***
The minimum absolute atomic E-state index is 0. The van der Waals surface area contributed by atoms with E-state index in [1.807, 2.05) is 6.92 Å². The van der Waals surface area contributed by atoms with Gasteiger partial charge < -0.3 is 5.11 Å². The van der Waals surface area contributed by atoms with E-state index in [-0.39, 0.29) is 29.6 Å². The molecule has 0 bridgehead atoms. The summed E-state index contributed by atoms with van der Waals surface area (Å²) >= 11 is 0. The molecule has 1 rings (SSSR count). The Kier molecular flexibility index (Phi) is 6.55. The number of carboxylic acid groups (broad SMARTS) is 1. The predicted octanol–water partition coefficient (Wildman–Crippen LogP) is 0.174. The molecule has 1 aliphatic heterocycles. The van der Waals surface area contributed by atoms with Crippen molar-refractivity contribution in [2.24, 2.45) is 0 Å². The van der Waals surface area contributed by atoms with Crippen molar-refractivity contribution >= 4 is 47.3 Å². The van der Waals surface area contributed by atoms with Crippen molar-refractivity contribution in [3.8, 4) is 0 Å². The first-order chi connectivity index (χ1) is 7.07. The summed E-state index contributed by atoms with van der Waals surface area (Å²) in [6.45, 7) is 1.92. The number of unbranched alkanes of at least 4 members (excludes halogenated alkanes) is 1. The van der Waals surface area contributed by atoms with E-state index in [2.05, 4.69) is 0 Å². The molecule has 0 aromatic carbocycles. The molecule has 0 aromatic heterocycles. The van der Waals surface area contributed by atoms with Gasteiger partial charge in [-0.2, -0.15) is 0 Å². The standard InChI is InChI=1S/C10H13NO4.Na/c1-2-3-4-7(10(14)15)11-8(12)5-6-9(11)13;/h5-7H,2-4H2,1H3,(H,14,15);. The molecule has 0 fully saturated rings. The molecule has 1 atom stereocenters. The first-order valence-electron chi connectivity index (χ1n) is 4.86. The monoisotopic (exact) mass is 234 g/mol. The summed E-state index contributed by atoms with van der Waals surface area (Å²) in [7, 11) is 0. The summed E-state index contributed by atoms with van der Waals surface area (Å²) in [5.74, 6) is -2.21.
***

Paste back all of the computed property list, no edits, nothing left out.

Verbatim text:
The minimum absolute atomic E-state index is 0. The van der Waals surface area contributed by atoms with E-state index in [1.807, 2.05) is 6.92 Å². The van der Waals surface area contributed by atoms with Gasteiger partial charge < -0.3 is 5.11 Å². The van der Waals surface area contributed by atoms with E-state index in [-0.39, 0.29) is 29.6 Å². The molecule has 0 bridgehead atoms. The summed E-state index contributed by atoms with van der Waals surface area (Å²) >= 11 is 0. The molecule has 1 rings (SSSR count). The Kier molecular flexibility index (Phi) is 6.55. The number of carboxylic acid groups (broad SMARTS) is 1. The predicted octanol–water partition coefficient (Wildman–Crippen LogP) is 0.174. The molecule has 1 aliphatic heterocycles. The van der Waals surface area contributed by atoms with Crippen molar-refractivity contribution in [2.24, 2.45) is 0 Å². The van der Waals surface area contributed by atoms with Crippen molar-refractivity contribution >= 4 is 47.3 Å². The van der Waals surface area contributed by atoms with Crippen molar-refractivity contribution in [3.8, 4) is 0 Å². The first-order chi connectivity index (χ1) is 7.07. The summed E-state index contributed by atoms with van der Waals surface area (Å²) in [6.45, 7) is 1.92. The number of unbranched alkanes of at least 4 members (excludes halogenated alkanes) is 1. The van der Waals surface area contributed by atoms with E-state index in [2.05, 4.69) is 0 Å². The molecule has 0 aromatic carbocycles. The molecule has 0 aromatic heterocycles. The van der Waals surface area contributed by atoms with Gasteiger partial charge in [-0.2, -0.15) is 0 Å². The standard InChI is InChI=1S/C10H13NO4.Na/c1-2-3-4-7(10(14)15)11-8(12)5-6-9(11)13;/h5-7H,2-4H2,1H3,(H,14,15);. The molecule has 0 fully saturated rings. The molecule has 1 atom stereocenters. The first-order valence-electron chi connectivity index (χ1n) is 4.86. The monoisotopic (exact) mass is 234 g/mol. The summed E-state index contributed by atoms with van der Waals surface area (Å²) in [7, 11) is 0. The summed E-state index contributed by atoms with van der Waals surface area (Å²) in [5.74, 6) is -2.21.